I agree with Loobie and Sou.
For years I felt I had to keep working fulltime in order to prove to myself that MS hadn't 'won'. I was being stupid. It had won - I wasted 10 years in a state of absolute exhaustion and lost so much. Now I've 'surrendered' to an extent - admitted that I can't work fulltime anymore, or at least until they find something better for MS, and my quality of life has actually improved.
I hate people behaving as if MS was the most terrific thing that happened to them. I think that their lives must had been really miserable before their diagnosis.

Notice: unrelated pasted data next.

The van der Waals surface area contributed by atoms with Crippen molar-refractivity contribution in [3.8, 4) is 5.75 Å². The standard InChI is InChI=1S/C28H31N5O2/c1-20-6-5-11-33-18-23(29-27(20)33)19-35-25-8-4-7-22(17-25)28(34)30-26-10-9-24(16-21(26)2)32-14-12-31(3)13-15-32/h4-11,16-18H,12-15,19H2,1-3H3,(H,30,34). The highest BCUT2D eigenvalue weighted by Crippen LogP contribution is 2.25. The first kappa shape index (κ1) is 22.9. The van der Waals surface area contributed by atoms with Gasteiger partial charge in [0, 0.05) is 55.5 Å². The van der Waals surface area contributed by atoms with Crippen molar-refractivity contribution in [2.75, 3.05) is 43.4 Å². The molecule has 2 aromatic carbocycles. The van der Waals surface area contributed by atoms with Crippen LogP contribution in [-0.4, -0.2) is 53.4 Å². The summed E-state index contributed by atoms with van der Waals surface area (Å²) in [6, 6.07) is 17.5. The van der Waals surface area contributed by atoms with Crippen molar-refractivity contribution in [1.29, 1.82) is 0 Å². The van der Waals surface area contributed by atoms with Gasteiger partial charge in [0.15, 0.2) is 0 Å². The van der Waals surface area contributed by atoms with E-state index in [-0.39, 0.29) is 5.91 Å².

Ah yes, the Pollyanna syndrome. It sets my teeth on edge. I think that also maybe their MS tends to be quite mild and hasn't limited their lives to an extent that they realise what an untamed MonSter is like.
But there is a major difference in 'surrender' to fatalistic thinkings about how your MS will evolve, and in adapting to circumstance. Cane - is it a sign of surrender or a clever adaptation? If it helps you get about, lessens fatigue, increases your confidence in walking and has other positive effects, then it is not a sign of surrender. It's the difference between how the media report on people with disabilities like 'wheelchair bound' or 'wheelchair user'. For me, giving up fulltime work was the ultimate sign of surrender and giving up, or so I thought. But I have adapted and no longer see it as that.